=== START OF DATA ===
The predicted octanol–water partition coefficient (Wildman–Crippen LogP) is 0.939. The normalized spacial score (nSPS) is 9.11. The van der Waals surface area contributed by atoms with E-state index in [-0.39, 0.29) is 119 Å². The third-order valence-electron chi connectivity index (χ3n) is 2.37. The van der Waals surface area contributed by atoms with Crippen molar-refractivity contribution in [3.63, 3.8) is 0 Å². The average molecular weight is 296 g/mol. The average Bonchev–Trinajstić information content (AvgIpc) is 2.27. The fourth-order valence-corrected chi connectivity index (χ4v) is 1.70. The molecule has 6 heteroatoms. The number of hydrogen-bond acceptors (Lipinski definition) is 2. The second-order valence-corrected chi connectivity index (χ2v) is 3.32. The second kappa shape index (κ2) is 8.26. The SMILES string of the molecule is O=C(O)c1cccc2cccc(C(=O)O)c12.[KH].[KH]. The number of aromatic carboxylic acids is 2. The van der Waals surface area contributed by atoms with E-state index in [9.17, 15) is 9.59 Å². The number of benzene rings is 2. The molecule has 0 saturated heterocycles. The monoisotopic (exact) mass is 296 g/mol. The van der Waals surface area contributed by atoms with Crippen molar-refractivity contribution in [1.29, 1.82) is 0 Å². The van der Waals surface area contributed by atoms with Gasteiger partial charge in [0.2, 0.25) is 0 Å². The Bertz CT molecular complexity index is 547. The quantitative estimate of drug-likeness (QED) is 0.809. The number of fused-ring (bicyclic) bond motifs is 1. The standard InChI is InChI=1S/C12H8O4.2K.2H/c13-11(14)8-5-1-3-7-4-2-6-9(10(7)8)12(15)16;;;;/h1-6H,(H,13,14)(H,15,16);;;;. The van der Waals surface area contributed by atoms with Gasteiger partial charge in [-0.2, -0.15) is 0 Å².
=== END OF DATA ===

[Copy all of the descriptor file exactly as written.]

The predicted octanol–water partition coefficient (Wildman–Crippen LogP) is 0.939. The normalized spacial score (nSPS) is 9.11. The van der Waals surface area contributed by atoms with E-state index in [-0.39, 0.29) is 119 Å². The third-order valence-electron chi connectivity index (χ3n) is 2.37. The van der Waals surface area contributed by atoms with Crippen molar-refractivity contribution in [3.63, 3.8) is 0 Å². The average molecular weight is 296 g/mol. The average Bonchev–Trinajstić information content (AvgIpc) is 2.27. The fourth-order valence-corrected chi connectivity index (χ4v) is 1.70. The molecule has 6 heteroatoms. The number of hydrogen-bond acceptors (Lipinski definition) is 2. The second-order valence-corrected chi connectivity index (χ2v) is 3.32. The second kappa shape index (κ2) is 8.26. The SMILES string of the molecule is O=C(O)c1cccc2cccc(C(=O)O)c12.[KH].[KH]. The number of aromatic carboxylic acids is 2. The van der Waals surface area contributed by atoms with E-state index in [9.17, 15) is 9.59 Å². The number of benzene rings is 2. The molecule has 0 saturated heterocycles. The monoisotopic (exact) mass is 296 g/mol. The van der Waals surface area contributed by atoms with Crippen molar-refractivity contribution in [1.29, 1.82) is 0 Å². The van der Waals surface area contributed by atoms with Gasteiger partial charge in [0.2, 0.25) is 0 Å². The Bertz CT molecular complexity index is 547. The quantitative estimate of drug-likeness (QED) is 0.809. The number of fused-ring (bicyclic) bond motifs is 1. The standard InChI is InChI=1S/C12H8O4.2K.2H/c13-11(14)8-5-1-3-7-4-2-6-9(10(7)8)12(15)16;;;;/h1-6H,(H,13,14)(H,15,16);;;;. The van der Waals surface area contributed by atoms with Gasteiger partial charge in [-0.2, -0.15) is 0 Å².